As a final word i would like to suggest that if you are skeptical about the ear candles, try two or three treatments (either by yourself if you think you are competent, or by a practitioner) and just see and feel the difference they make to your life.

    Love and peace people.

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  11. Portfolio « NotKeith said,

    July 22, 2010 at 8:29 pm

    […] that has been recommended to me is the Hopi ear candle. Unfortunately, a quick google brought up this, which isn’t too encouraging. Having grown somewhat discouraged, I went to see a doctor. This […]

  12. Ear Candling « Confetti Skin, Beauty Within said,

    May 24, 2013 at 3:40 pm

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  13. Jacquelyn said,

    December 31, 2014 at 2:47 am

    One bit of info. After ear candling started being advertised by some companies as “Hopi ear candles” and presented as an ancient Hopi practice, the Hopi nation got very interested. They sent official requests to the companies involved in this practice. Their request was that the companies involved cease and desist using their name to promote ear candling sales as the Hopi do not now, nor have they ever practiced ear candling. The Hopi drawings the sellers claim depict them practicing ear candling are actually of Hopi ceremonies involving eagle feathers.
    I wonder why a company would feel like they must manufacture lies about an ancient culture to lend themselves legitimacy if their product is a good one on its own?

  14. Tina Mason said,

    September 17, 2016 at 6:40 am


    Partly what you say is correct ” Ear candles do NOT suck out wax ” This is absolutely true.
    No suction is happening.

    What does happen, is that the warm smoke softens the wax in the ear and thereby allows it to come out freely and be removed.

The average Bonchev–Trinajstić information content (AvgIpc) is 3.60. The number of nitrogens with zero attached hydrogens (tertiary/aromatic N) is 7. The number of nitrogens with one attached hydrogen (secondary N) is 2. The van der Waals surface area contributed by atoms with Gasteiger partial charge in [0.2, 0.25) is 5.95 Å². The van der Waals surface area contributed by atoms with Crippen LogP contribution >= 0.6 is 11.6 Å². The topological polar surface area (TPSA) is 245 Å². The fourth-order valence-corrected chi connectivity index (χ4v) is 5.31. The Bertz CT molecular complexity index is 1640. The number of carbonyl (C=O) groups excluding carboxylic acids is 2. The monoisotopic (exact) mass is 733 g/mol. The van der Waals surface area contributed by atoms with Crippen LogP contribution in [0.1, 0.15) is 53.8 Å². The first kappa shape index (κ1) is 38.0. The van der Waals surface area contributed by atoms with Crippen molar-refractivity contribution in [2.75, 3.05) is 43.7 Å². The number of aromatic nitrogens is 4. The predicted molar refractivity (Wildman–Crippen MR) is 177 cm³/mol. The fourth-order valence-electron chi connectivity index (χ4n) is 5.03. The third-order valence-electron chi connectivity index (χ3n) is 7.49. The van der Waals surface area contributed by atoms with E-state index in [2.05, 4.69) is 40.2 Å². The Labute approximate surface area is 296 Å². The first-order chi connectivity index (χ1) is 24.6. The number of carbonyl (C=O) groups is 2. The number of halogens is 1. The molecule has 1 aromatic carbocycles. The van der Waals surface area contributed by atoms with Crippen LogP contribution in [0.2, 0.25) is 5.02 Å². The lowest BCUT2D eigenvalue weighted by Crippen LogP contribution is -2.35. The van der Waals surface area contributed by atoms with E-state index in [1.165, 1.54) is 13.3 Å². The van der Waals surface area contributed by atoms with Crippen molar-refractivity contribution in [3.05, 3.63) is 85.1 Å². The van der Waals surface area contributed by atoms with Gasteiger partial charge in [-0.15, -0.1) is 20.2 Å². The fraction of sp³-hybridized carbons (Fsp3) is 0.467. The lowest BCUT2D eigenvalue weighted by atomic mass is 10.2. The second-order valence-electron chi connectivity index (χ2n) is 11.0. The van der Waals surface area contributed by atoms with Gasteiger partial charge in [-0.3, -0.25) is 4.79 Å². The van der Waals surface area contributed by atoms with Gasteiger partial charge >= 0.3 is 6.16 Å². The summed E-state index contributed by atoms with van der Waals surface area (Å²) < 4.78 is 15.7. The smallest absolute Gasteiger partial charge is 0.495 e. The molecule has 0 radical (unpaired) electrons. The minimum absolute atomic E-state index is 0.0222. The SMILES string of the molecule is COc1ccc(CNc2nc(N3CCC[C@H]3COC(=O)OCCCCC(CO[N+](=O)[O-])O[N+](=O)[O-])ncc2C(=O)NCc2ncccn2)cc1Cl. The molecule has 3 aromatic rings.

The wax you are all ranting about, is in fact solidified beeswax which is used to bind the cotton together.

    The powder inside, is the burnt linen which the candle itself from which it is made from.

    It annoys me no end, when people say “look all this has come from you ear” as it is totally untrue and does not help in promoting the treatment.

    I do this treatment for clients and have done for nearly 30 years, it does have fantastic benefits and results but only if done and promoted correctly.

    The treatment itself is thousands of years old, it is not practised by the Hopi Indians as many seem to believe.

    The treatment itself should be classed as Thermal Auricular therapy ~ “Heat Ear Treatment”

    It is a very calming and relaxing treatment and very beneficial when performed correctly.

    If using it for blockages, then it must be teamed up with lymphatic drainage techniques.

    If using it for relaxation it must be teamed up with other relaxing techniques

    Both these types of treatment should be given by a qualified therapist, who has insurance allowing them to practise all treatments.

    There naturally a number of contraindicated conditions which do not allow for the treatment to be done and any qualified, insured therapist will know this and ascertain this, in the in depth consultation done prior to the treatment itself.

    Likewise relaxation time is crucial after the treatment as is aftercare advice on what to not do.

    I hope this has helped to clarify and demystify the treatment somewhat and lay to rest some of the ridiculous claims some people make, making a qualified therapists job even harder, unnecessarily.